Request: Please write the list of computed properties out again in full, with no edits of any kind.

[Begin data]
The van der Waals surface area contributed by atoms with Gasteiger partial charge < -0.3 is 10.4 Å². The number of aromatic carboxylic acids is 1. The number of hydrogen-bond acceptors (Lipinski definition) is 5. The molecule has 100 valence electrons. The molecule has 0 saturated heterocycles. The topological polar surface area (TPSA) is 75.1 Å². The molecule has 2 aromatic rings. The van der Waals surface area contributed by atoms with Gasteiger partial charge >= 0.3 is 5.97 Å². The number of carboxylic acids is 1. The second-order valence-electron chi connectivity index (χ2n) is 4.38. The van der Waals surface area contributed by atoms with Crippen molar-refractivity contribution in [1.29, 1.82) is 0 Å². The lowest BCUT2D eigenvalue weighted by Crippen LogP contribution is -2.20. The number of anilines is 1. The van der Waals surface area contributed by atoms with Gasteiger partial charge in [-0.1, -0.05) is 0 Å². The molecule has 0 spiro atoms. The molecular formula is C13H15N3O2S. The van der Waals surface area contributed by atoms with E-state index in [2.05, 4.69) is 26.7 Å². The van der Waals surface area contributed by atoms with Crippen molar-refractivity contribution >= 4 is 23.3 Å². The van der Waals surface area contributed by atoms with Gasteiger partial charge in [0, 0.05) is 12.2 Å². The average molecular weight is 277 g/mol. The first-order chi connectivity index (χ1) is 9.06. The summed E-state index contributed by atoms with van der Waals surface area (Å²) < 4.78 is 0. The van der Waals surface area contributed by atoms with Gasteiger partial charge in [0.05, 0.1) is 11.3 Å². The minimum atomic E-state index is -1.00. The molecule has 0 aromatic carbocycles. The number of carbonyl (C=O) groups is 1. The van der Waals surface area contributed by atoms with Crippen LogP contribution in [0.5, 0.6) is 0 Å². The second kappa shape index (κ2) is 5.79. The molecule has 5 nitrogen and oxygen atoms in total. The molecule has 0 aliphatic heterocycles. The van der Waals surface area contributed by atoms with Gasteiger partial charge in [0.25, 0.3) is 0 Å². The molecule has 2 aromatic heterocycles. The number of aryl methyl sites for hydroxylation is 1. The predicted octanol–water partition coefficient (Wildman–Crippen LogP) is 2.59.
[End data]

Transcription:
The van der Waals surface area contributed by atoms with Gasteiger partial charge < -0.3 is 10.4 Å². The number of aromatic carboxylic acids is 1. The number of hydrogen-bond acceptors (Lipinski definition) is 5. The molecule has 100 valence electrons. The molecule has 0 saturated heterocycles. The topological polar surface area (TPSA) is 75.1 Å². The molecule has 2 aromatic rings. The van der Waals surface area contributed by atoms with Gasteiger partial charge >= 0.3 is 5.97 Å². The number of carboxylic acids is 1. The second-order valence-electron chi connectivity index (χ2n) is 4.38. The van der Waals surface area contributed by atoms with Crippen molar-refractivity contribution in [1.29, 1.82) is 0 Å². The lowest BCUT2D eigenvalue weighted by Crippen LogP contribution is -2.20. The number of anilines is 1. The van der Waals surface area contributed by atoms with Gasteiger partial charge in [-0.1, -0.05) is 0 Å². The molecule has 0 spiro atoms. The molecular formula is C13H15N3O2S. The van der Waals surface area contributed by atoms with E-state index in [2.05, 4.69) is 26.7 Å². The van der Waals surface area contributed by atoms with Crippen molar-refractivity contribution >= 4 is 23.3 Å². The van der Waals surface area contributed by atoms with Gasteiger partial charge in [0, 0.05) is 12.2 Å². The average molecular weight is 277 g/mol. The first-order chi connectivity index (χ1) is 9.06. The summed E-state index contributed by atoms with van der Waals surface area (Å²) < 4.78 is 0. The van der Waals surface area contributed by atoms with Gasteiger partial charge in [0.05, 0.1) is 11.3 Å². The minimum atomic E-state index is -1.00. The molecule has 0 aromatic carbocycles. The number of carbonyl (C=O) groups is 1. The van der Waals surface area contributed by atoms with Crippen LogP contribution in [0.5, 0.6) is 0 Å². The second kappa shape index (κ2) is 5.79. The molecule has 5 nitrogen and oxygen atoms in total. The molecule has 0 aliphatic heterocycles. The van der Waals surface area contributed by atoms with Gasteiger partial charge in [0.25, 0.3) is 0 Å². The molecule has 2 aromatic heterocycles. The number of aryl methyl sites for hydroxylation is 1. The predicted octanol–water partition coefficient (Wildman–Crippen LogP) is 2.59.